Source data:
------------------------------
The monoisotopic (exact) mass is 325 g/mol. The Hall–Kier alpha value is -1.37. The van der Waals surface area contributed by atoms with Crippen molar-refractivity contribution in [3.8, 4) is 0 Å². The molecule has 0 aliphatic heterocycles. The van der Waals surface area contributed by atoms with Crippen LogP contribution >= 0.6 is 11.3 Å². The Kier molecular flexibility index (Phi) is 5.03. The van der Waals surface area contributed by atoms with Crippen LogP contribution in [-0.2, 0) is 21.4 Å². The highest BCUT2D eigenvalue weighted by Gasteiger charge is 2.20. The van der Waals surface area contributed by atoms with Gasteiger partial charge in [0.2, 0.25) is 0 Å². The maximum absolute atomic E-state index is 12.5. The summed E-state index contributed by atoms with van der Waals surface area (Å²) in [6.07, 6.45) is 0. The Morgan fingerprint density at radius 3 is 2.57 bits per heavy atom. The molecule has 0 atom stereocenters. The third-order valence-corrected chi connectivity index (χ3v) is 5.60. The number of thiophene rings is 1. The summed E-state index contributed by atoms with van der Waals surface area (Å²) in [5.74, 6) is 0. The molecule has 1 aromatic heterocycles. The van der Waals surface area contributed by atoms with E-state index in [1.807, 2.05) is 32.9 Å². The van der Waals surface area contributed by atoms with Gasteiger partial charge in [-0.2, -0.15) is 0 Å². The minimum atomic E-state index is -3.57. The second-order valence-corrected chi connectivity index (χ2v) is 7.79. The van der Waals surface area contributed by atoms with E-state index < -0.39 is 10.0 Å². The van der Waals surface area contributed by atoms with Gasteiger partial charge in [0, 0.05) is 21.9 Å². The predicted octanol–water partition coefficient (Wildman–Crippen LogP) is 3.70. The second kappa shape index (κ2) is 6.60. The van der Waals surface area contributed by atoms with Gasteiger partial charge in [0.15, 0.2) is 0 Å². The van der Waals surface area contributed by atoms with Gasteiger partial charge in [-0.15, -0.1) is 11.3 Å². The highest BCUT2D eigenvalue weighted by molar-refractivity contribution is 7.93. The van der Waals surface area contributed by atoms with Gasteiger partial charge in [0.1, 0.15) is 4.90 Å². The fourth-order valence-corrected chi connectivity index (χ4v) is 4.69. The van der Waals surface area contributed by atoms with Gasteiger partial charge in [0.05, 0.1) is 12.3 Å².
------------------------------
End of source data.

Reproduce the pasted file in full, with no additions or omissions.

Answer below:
The monoisotopic (exact) mass is 325 g/mol. The Hall–Kier alpha value is -1.37. The van der Waals surface area contributed by atoms with Crippen molar-refractivity contribution in [3.8, 4) is 0 Å². The molecule has 0 aliphatic heterocycles. The van der Waals surface area contributed by atoms with Crippen LogP contribution >= 0.6 is 11.3 Å². The Kier molecular flexibility index (Phi) is 5.03. The van der Waals surface area contributed by atoms with Crippen LogP contribution in [-0.2, 0) is 21.4 Å². The highest BCUT2D eigenvalue weighted by Gasteiger charge is 2.20. The van der Waals surface area contributed by atoms with Gasteiger partial charge in [0.2, 0.25) is 0 Å². The maximum absolute atomic E-state index is 12.5. The summed E-state index contributed by atoms with van der Waals surface area (Å²) in [6.07, 6.45) is 0. The Morgan fingerprint density at radius 3 is 2.57 bits per heavy atom. The molecule has 0 atom stereocenters. The third-order valence-corrected chi connectivity index (χ3v) is 5.60. The number of thiophene rings is 1. The summed E-state index contributed by atoms with van der Waals surface area (Å²) in [5.74, 6) is 0. The molecule has 1 aromatic heterocycles. The van der Waals surface area contributed by atoms with E-state index in [1.807, 2.05) is 32.9 Å². The van der Waals surface area contributed by atoms with Gasteiger partial charge in [-0.2, -0.15) is 0 Å². The minimum atomic E-state index is -3.57. The second-order valence-corrected chi connectivity index (χ2v) is 7.79. The van der Waals surface area contributed by atoms with E-state index < -0.39 is 10.0 Å². The van der Waals surface area contributed by atoms with Gasteiger partial charge in [0, 0.05) is 21.9 Å². The predicted octanol–water partition coefficient (Wildman–Crippen LogP) is 3.70. The second kappa shape index (κ2) is 6.60. The van der Waals surface area contributed by atoms with Gasteiger partial charge in [0.15, 0.2) is 0 Å². The van der Waals surface area contributed by atoms with Gasteiger partial charge in [-0.15, -0.1) is 11.3 Å². The highest BCUT2D eigenvalue weighted by molar-refractivity contribution is 7.93. The van der Waals surface area contributed by atoms with Gasteiger partial charge in [0.1, 0.15) is 4.90 Å². The fourth-order valence-corrected chi connectivity index (χ4v) is 4.69. The van der Waals surface area contributed by atoms with Gasteiger partial charge in [0.05, 0.1) is 12.3 Å².